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Pick Up

Tackling the challenges of the COVID-19 reality

Predicting virus droplet infection in indoor environments using the world's fastest supercomputer "Fugaku"

Simulation of droplet dispersal when the height of partition is 120cm (upper) and 140cm (lower)
Simulation of droplet dispersal when the height of partition is 120cm (upper) and 140cm (lower)

RIKEN (Institute of Physical and Chemical Research), in collaboration with MEXT (Ministry of Education, Culture, Sports, Science and Technology), has been providing the computational resources of the world's fastest supercomputer "Fugaku" (named after Mt. Fuji) to accelerate research and development that will contribute to countermeasures against COVID-19.

Professor Akiyoshi Iida and Assistant Professor Tsukasa Yoshinaga of the Department of Mechanical Engineering of Toyohashi University of Technology, as members of the research team of RIKEN, are making a significant contribution to the "Prevention and countermeasures of virus droplet infection in indoor environments" by using the supercomputer for simulations.

Mapping the social impact of COVID-19 using social media

Assistant Professor Mitsuo Yoshida of the department of Computer Science and Engineering of Toyohashi University of Technology, has undertaken an analysis of tweets on the Twitter, in order to examine how COVID-19 has become a social topic, how it is being debated and how it is affecting people.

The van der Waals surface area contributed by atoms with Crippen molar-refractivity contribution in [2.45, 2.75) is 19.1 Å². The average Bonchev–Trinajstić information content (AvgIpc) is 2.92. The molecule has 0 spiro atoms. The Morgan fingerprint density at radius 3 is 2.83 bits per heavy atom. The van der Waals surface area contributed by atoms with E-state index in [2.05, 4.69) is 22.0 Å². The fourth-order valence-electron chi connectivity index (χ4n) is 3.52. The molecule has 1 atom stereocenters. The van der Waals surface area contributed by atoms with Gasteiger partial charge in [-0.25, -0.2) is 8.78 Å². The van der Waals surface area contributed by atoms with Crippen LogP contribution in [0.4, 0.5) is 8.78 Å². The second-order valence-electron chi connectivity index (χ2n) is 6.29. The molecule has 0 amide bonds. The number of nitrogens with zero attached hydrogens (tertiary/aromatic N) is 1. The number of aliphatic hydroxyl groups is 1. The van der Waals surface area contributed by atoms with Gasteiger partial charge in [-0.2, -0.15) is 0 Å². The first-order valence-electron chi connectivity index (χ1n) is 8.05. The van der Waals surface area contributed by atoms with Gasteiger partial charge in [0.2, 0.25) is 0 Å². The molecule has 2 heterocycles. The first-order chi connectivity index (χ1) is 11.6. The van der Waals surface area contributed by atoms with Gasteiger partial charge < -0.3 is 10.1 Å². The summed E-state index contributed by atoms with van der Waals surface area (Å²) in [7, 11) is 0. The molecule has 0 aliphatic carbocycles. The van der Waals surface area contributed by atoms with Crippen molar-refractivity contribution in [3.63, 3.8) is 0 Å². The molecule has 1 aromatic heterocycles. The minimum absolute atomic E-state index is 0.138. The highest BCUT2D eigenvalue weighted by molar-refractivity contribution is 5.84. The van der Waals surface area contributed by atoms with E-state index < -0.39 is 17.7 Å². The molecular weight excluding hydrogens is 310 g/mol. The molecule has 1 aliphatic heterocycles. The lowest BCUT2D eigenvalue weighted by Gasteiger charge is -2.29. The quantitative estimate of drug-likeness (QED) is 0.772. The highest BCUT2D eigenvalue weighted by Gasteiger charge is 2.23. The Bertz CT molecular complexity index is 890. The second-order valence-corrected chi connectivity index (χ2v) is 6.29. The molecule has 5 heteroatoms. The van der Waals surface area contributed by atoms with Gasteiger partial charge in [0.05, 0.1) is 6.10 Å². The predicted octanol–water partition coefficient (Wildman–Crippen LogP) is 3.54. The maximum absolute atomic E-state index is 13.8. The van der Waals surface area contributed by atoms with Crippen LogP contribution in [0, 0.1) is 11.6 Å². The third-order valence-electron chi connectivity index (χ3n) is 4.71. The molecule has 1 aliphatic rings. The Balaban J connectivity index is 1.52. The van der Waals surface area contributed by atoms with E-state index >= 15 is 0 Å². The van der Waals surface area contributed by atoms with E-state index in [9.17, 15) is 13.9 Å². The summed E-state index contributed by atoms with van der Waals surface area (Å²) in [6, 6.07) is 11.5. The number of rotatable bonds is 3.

A study analyzing Twitter users tweets relating to COVID-19 clarified that February 28, 2020, when the first cases of coronavirus were reported in Japan and a state of emergency was declared in Hokkaido marked a crossroads moment. Whereas prior to that moment corona related tweets had only been found among specific communities ( a small number of biased users), after that point such tweets became commonplace across the wider Twitter community (the end of user bias). Another study of about 186 million COVID-19-related tweets on Twitter from January to early June found that the biggest peak in the expression of negative emotions such as "scary" and "disgusting" occurred immediately after Ken Shimura's death at the end of March.

Studying emotional words included in tweets to analyze how people feel about the COVID-19 showed how the occurrence of a particular social event can change the emotions expressed on social media. Data obtained through this kind of study may help to clarify the change in people's emotions and could be a useful resource for future decisions on infection prevention measures.

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